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Discussion Starter · #1 · (Edited)
Hello folks,

I would like to know what kind of bullets those of you experienced reloaders of antique lever action type rifles use. I’m making reference to such calibers as 32-20, Winchester 32 Special, 38-55, 44-40, Winchester 30 WCF (30-30), etc.

Factory ammunition in these calibers is very pricey to say the least!

Choices for reloading are JHPs, lead, and maybe even powder coated bullets. It seems cast bullets might be the most popular.

I would appreciate your comments.

Thanks,
Steve
 

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Definitely cast bullets, coated cast if you like.
 
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Wood butcher
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I can't answer all of them, but having two 44-40s, I use .428. If it was a 44/44 Mag, I'd use .430. If your 38-55 is a Marlin, the bore is a bit bigger and mine used .381. However, my 375 Winchester uses .379. The 38 Special would be .359.

As to 30-30, I have used .309-.310 but a friend uses .311 and gets great accuracy out of both his Rossi Rig Grande and his Marlin.

Edit: Sorry, I was seeing things in that I thought you were asking for diameters, which you were not. Getting too late I guess.
 
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I load 38-40 (38wcf), 38-55, 45-70, 45 Colt & 38 Special. I use cast Bullets in all of them. The 38-55 is the tricky one with some bores needing a .378 or .379 and some bores needing a .380.
You can get decent cast Bullets from any number of sources. The cowboy action shooting has really helped with the availability of cast Bullets for these calibers.

Most lever guns in the rifle calibers 38-55 & 45-70 like the lighter Bullets for caliber.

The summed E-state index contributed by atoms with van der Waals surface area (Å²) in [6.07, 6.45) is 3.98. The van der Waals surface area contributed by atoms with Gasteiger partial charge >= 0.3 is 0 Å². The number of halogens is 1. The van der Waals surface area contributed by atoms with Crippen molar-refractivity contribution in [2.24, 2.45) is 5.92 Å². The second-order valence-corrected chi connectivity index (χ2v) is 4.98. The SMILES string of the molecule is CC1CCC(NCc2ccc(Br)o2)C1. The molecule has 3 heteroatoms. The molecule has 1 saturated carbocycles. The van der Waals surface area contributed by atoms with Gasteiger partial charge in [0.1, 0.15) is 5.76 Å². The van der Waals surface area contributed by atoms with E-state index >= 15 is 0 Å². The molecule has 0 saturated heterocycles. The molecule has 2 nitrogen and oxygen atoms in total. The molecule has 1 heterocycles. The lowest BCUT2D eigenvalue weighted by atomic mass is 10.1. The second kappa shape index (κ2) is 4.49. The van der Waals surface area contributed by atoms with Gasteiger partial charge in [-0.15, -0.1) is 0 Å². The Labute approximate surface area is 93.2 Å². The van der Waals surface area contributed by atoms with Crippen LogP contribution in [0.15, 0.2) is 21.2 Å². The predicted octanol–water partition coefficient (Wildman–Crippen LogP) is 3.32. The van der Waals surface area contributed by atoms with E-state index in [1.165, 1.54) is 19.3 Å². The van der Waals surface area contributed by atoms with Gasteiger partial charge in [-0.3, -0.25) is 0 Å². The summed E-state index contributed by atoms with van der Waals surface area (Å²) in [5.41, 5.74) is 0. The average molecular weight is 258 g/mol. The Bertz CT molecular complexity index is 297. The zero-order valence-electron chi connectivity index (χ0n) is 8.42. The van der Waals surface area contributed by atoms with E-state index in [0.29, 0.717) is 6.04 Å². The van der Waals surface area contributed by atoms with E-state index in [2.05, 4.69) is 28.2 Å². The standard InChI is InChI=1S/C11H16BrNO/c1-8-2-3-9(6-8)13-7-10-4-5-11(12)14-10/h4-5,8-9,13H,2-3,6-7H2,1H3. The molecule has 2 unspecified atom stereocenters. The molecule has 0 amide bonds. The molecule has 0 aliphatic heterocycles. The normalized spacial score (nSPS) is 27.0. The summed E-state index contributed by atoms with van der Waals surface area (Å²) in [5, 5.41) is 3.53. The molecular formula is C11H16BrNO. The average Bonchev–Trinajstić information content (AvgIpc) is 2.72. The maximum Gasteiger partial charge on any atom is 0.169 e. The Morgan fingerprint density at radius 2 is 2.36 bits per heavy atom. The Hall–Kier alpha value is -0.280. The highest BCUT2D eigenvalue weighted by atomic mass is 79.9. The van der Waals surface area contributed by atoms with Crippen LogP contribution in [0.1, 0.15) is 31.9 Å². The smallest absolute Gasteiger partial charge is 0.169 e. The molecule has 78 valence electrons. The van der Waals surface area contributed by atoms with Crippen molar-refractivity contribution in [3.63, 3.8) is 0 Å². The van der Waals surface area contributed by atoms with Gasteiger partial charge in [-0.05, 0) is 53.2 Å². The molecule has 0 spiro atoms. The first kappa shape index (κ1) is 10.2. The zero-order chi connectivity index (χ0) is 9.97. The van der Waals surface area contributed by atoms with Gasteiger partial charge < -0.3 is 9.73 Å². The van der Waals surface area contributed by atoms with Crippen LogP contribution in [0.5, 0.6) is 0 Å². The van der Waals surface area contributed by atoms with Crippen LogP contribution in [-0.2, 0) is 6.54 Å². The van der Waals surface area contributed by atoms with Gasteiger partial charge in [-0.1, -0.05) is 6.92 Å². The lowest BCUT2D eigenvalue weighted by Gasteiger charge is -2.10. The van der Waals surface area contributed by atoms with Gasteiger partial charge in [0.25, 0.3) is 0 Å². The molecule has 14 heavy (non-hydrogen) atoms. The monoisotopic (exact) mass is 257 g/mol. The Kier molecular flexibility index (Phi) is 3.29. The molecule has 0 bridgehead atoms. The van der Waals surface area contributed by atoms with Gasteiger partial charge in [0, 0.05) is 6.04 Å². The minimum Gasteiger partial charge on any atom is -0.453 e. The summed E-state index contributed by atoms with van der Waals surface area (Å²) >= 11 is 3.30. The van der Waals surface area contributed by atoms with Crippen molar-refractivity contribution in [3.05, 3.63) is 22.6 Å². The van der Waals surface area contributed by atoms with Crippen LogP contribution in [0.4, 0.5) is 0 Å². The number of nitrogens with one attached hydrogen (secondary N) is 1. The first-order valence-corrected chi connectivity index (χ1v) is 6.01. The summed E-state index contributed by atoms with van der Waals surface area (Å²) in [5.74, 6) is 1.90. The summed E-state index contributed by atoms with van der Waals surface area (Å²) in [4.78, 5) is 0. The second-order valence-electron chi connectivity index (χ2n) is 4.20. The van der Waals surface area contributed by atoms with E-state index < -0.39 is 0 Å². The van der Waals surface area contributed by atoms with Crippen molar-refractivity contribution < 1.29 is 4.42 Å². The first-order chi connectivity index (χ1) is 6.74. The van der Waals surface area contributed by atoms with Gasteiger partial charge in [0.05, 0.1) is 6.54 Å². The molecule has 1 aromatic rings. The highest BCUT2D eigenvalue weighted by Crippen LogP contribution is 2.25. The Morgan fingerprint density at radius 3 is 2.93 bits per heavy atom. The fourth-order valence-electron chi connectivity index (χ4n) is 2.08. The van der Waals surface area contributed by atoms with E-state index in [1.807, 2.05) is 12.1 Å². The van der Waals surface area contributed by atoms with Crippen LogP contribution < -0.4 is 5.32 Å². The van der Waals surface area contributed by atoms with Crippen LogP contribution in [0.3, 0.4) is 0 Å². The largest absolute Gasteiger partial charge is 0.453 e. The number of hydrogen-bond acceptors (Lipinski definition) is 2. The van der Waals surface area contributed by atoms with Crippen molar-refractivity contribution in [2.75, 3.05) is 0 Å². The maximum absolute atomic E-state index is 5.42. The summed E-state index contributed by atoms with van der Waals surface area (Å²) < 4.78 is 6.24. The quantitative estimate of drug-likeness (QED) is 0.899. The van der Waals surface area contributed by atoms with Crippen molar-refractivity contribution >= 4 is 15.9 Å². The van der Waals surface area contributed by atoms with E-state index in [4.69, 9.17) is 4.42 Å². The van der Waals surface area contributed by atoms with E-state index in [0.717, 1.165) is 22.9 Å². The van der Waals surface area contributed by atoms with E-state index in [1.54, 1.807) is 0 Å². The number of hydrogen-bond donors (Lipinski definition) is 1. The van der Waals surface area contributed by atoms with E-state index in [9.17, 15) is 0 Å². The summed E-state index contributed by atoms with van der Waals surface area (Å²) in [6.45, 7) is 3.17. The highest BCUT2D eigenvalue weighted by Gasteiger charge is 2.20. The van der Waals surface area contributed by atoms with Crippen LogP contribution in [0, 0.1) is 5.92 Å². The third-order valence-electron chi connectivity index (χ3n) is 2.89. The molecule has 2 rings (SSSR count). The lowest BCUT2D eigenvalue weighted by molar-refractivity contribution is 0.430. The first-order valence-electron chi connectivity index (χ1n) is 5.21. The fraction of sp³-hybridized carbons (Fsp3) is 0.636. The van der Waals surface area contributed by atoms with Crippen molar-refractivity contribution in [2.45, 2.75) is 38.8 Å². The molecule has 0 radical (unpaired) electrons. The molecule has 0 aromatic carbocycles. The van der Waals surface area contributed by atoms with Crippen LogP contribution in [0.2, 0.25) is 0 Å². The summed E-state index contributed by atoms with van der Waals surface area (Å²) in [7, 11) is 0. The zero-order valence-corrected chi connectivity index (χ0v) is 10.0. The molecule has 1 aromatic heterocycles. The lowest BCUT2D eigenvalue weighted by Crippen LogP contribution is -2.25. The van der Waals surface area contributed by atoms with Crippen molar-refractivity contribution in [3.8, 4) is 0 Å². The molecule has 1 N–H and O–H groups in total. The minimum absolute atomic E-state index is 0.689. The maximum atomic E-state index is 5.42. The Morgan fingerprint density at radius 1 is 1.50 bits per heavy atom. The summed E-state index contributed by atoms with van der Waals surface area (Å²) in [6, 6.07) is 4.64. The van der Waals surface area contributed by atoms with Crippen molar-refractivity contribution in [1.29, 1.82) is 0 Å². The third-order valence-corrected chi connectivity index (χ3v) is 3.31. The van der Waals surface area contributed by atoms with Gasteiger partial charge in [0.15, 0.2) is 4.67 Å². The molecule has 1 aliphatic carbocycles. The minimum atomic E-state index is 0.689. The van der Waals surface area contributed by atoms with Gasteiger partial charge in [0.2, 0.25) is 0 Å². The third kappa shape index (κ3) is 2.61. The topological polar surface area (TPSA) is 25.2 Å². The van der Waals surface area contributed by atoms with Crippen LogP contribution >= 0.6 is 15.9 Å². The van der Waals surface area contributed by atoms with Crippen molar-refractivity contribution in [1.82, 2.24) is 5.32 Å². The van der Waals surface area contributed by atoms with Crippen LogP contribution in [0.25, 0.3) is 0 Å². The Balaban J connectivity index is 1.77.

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Discussion Starter · #5 ·
I should have added that I don’t have much experience with cast bullets and have a concern about fouling barrels. Also, I’ve read somewhere that cast bullets should be a softer lead, and others write it should be the harder lead. I’ve loaded a bunch of coated cast bullets and have liked those. I fall back to what I’m most familiar with, jacketed bullets!

As for diameter, that’s great you added that Don. I should have included it.

So, I’m good with shooting cast if that’s the best.

Steve
 

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Afraid I might start something, but you are right about softer lead. The majority of leading comes from gasses escaping around the base of the bullet and the base itself. Lead actually has a higher melt temp than linotype (hardener). That said, it is necessary to use it for balance and handgun lead generally is cast a bit harder. Wheel weights are common which is a balance as well.

Myself, I use alox to prevent leading of which it's very successful. The downside is that it is "smokey" when fired. Much of that however is because most people use way too much.

It's not rocket science, and once you pick up on just a few nuances, you can definitely reduce your costs, especially for those bullets that are so expensive if you buy them (.379 and 45-70 for me)
 
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Discussion Starter · #7 ·
Afraid I might start something, but you are right about softer lead. The majority of leading comes from gasses escaping around the base of the bullet and the base itself. Lead actually has a higher melt temp than linotype (hardener). That said, it is necessary to use it for balance and handgun lead generally is cast a bit harder. Wheel weights are common which is a balance as well.

Myself, I use alox to prevent leading of which it's very successful. The downside is that it is "smokey" when fired. Much of that however is because most people use way too much.